Meet the Fockers
               



                       The 2002 comedy
MEET THE PARENTS proved to be a box-office success, in part because
       it touched a nerve. Meeting the relatives of the one you love is always fraught with stress. The film milked the
       situation to comic effect (albeit with the almost de rigueur lowbrow shtick that one comes to expect in any film
       featuring Ben Stiller). While I doubt that audiences were clamoring for another go around with Gaylord 'Greg'
       Focker (Stiller) and his intended Pam (Teri Polo) and her uptight parents Jack and Dina Byrnes (Robert
       De Niro and Blythe Danner), the movie studio clearly say dollar signs. What better way to stretch the
       franchise than to have the Byrnes family meet the Fockers.?

               While it might have been amusing to have seen Jerry Stiller and Anne Meara play the titular couple, it
       was a complete stroke of genius to hire Dustin Hoffman and Barbra Streisand to portray Bernie and Roz
       Focker. An ageing pair of hippies, he's a lawyer who gave up practicing to be a house husband and she's
       a sex therapist who now specializes in senior citizens. Hard as it may be to believe, Hoffman and Streisand
       have never worked together before, yet these old friends (and former business partners in First Artists,
        mid-1970s attempt to create an alternate production company/film studio) share such a terrific screen
       chemistry that one almost wishes the vehicle in which they're appearing was far superior to what it is.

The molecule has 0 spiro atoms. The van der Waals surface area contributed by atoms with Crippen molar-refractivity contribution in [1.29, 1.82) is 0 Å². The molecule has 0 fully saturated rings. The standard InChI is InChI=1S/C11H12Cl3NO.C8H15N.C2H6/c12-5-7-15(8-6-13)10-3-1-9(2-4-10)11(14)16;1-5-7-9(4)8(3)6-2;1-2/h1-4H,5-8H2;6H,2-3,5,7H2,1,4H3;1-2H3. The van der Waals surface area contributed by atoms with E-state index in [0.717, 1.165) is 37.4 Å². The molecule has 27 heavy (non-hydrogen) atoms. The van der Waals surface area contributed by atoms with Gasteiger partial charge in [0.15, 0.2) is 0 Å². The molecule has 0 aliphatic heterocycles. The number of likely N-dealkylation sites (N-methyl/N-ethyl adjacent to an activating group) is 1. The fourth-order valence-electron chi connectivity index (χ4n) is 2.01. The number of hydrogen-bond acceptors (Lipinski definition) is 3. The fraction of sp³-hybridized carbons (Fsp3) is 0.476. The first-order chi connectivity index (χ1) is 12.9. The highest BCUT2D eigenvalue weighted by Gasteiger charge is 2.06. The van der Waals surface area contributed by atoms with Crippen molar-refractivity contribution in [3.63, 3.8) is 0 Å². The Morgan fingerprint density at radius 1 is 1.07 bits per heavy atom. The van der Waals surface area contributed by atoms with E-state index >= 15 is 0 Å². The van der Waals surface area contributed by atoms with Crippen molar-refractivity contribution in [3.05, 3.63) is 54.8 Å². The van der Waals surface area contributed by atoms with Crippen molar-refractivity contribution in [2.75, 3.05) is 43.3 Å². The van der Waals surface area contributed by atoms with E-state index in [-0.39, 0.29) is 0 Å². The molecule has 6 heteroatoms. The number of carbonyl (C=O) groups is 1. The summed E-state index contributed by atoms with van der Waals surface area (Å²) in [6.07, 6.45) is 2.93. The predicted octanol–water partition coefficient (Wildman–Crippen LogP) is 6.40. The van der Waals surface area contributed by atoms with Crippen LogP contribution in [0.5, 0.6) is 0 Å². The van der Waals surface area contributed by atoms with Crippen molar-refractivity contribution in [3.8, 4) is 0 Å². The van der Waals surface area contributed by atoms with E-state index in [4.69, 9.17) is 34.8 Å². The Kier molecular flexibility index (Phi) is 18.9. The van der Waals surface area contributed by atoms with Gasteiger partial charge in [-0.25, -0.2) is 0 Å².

The seemingly ubiquitous Hoffman does a bang-up job as Bernie, the touchy-feely paterfamilias
       of the Focker clan. He's a masterful comedian who hasn't been this amusing on screen for a long while.
       Serving as the perfect foil for the straight-laced De Niro, he almost steals the entire movie. If it weren't
       for the presence of Streisand, he might have walked off with that (dubious) honor. For her part,
       Streisand hasn't been this relaxed on screen since the heyday of her comedies in the early 1970s like
       
WHAT'S UP, DOC? Over the years, many have forgotten just how wonderful and warm a screen
       presence she can be, in part because of the rumors of her perfectionism. Her more recent self-directed
       screen offerings (such as
YENTL and THE PRINCE OF TIDES) have been coated in a patina of
       seriousness bordering on parody. Whether its playing off Hoffman's off the wall eccentricities or challenging
       De Niro's uptight attitude or counseling Danner's frustrated housewife, Streisand shines.

               The biggest fault of the film, though, is its insistence on falling back on ridiculous plot devices and overall
       lowbrow humor. The premise of the clash of family cultures has the potential for excellence, but screenwriters
       James Herzfeld and John Hamburger wallow in bad taste. What may work for the Farrelly brothers here
       is taken to the extreme to the point where some scenes are painful to watch. Stiller has the tendency to debase
       himself in all his movies and he does not disappoint here, delivering a rambling, sexually tinged monologue
       brought on by truth serum. (Don't ask.) Polo has little to do except look concerned and barely registers as a
       character, while Danner makes the most of her character's exasperation.

               It's been eight years since Streisand last graced the big screen. Here's hoping that some enterprising
       screenwriter and/or director will find another comedy for her and Hoffman – one that will truly allow these
       two gifted actors to shine. As it stands, audiences will have to settle for the so-so
MEET THE FOCKERS.



                      
 Rating:                         C
                       MPAA Rating:            PG-13 for crude and sexual humor, language and a brief drug reference
                       Running time:              116 mins.



                                              Viewed at the Loews Lincoln Square Theater.
© 2005 by C.E. Murphy. All Right Reserved.